Living in a small mountain town in the middle of the least populated state in the country, could easily leave me with much to desire come holiday time. However, the opposite is true. There are holiday events in place in this town that are out-of-this-world fabulous! Thanksgiving (Pilgrim’s Progressive) has grown into a much celebrated faux-family feast that lasts for several days. The holiday-sweater-red-neck party is tons o fun. Easter has been a blast filled with egg decorating contest and then an all-out egg hunt where elbows have been known to be thrown and electric fences activated. Birthdays are hysterical, and our baby shower was off-the-hook. We are uber-fortunate to have the friends we do that have all shown up in this hiccup of a town at this very moment.

One event that has been off-the-charts in the past is St.Patrick’s Day.

When I moved here, it was blatantly obvious that there was a horrible lack of Irish cheer come this sacred holiday. I vowed to change that as quickly as I could say “cockles and mussels alive alive o”. I treat the day with the dignity and honor and respect that I feel it deserves. First thing in the morning, I move the shamrock plant to center stage on the kitchen table. I bring down the leprechaun snowman that my Aunt Ree gave me when I bought my cabin, and the little shamrock candle holder that my Aunt Nep sent in a housewarming package. I then prepare the green shamrock pancakes and cream my coffee with baileys. Put the corned beef in the dutch ovens and one in the slow-cooker right after breakfast. Although I’ve had to work each St.Patty’s day that I have lived here, I have afternoon pints of Guiness while typing away on my computer. Pandora station fluctuates between a variety of Irish music stations. Prepare the soda bread mid-afternoon. Add the potatoes and carrots to all the corned beefs…and then the cabbage a wee bit later.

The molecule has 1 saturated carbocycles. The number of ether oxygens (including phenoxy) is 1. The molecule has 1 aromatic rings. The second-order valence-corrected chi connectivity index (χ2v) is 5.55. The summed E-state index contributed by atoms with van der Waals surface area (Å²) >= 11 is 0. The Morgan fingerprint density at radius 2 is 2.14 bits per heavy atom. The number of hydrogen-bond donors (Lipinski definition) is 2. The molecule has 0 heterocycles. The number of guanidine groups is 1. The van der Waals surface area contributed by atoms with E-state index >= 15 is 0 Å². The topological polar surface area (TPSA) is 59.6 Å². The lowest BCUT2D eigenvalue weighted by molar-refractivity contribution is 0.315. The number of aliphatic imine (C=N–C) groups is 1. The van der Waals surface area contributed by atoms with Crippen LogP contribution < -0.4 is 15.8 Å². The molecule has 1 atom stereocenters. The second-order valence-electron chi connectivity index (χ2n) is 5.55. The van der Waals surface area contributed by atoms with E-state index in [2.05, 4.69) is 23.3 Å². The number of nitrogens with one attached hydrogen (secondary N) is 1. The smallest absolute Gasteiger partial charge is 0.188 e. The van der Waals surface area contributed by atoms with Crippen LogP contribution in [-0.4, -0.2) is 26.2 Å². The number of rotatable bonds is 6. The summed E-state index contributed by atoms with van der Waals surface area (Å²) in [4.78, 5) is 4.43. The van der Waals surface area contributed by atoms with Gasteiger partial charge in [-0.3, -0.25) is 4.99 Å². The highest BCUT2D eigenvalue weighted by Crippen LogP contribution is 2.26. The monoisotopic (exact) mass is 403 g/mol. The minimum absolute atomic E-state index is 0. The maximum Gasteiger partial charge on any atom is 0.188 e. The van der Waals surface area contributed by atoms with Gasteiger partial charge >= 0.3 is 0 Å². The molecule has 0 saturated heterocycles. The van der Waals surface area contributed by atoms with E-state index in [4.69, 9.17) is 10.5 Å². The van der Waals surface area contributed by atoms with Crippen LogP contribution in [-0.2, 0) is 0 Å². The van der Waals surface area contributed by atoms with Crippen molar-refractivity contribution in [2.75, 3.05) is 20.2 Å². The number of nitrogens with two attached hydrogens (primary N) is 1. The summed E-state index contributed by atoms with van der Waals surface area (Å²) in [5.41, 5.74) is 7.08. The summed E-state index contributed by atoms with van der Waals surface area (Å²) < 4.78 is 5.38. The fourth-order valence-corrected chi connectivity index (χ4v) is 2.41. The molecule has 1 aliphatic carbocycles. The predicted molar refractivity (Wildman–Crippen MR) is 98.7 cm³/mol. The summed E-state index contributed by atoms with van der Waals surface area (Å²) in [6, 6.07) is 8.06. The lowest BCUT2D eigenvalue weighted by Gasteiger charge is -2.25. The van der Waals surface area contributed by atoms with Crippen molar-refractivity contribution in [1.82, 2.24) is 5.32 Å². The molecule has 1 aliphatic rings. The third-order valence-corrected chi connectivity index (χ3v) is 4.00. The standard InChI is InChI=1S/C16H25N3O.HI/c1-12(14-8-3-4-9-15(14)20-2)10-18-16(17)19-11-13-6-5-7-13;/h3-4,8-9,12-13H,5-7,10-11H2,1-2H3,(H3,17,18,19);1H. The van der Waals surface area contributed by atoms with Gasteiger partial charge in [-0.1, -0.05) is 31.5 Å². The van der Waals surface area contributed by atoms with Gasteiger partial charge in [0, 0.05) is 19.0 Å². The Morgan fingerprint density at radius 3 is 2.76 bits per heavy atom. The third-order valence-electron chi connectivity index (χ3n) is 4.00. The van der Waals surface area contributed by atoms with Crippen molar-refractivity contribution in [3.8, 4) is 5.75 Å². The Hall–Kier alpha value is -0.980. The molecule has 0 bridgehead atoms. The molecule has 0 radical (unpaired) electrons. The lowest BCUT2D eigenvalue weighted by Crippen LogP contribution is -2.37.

Waiting for hooligan arrival

Hooligans typically show up around 6:00pm. There have been as many as 25 revelers for the event. Everyone arrives with a 6-pack of Guiness – all of them are gone by the end of the evening. Car Bombs usually begin about 6:01pm, and don’t seem to stop until…well…I’m not sure when they stop. We jig. The fellas get whiskey drunk and feisty. We are full of good cheer and love for each other. All of the food gets devoured. There are no crumbs left of the soda bread as they are all used to sop up the broth in the pots. It gets loud. It gets rowdy. It is one of my very favorite days.

Three corned-beefs stewing
Car Bomb Counter

Last year I was pregnant. Of course I threw the event, but could not participate in the car bombs. I distinctly remember when I discovered that St. Patty’s was going to fall on a Saturday this year. I was ready to throw a weekend long festival. Turns out I am pregnant once again and most of our party-goers are out of town this weekend. A friend in town is throwing a party that is a horse of a completely different color tomorrow night, and we will be going to it.

It will be our first non-comeallya St. Patty’s since I got the cabin. So last night, we celebrated a mini-st.pat’s.  Just one batch of corned beef and cabbage, just one loaf of soda bread, just one 6-pack of Guiness, and one bottle of Irish whiskey. Frank, Joe, and Cza Cza came to feast with us. Critter ate the potatoes and carrots and some soda bread. The fellas each had a car bomb and some extra whiskey. Pandora was busting out some favorites. The shamrocks, the snowman, and the candle were on the table…it was a grand event, I did have a Guiness.

I am grateful that we were still able to share our celebration with a quaint few, but I am no way ready to give up the hosting the hulabaloo in the future.

This year’s feast
Just one little loaf

Here’s to St. Patrick’s Day 2013!

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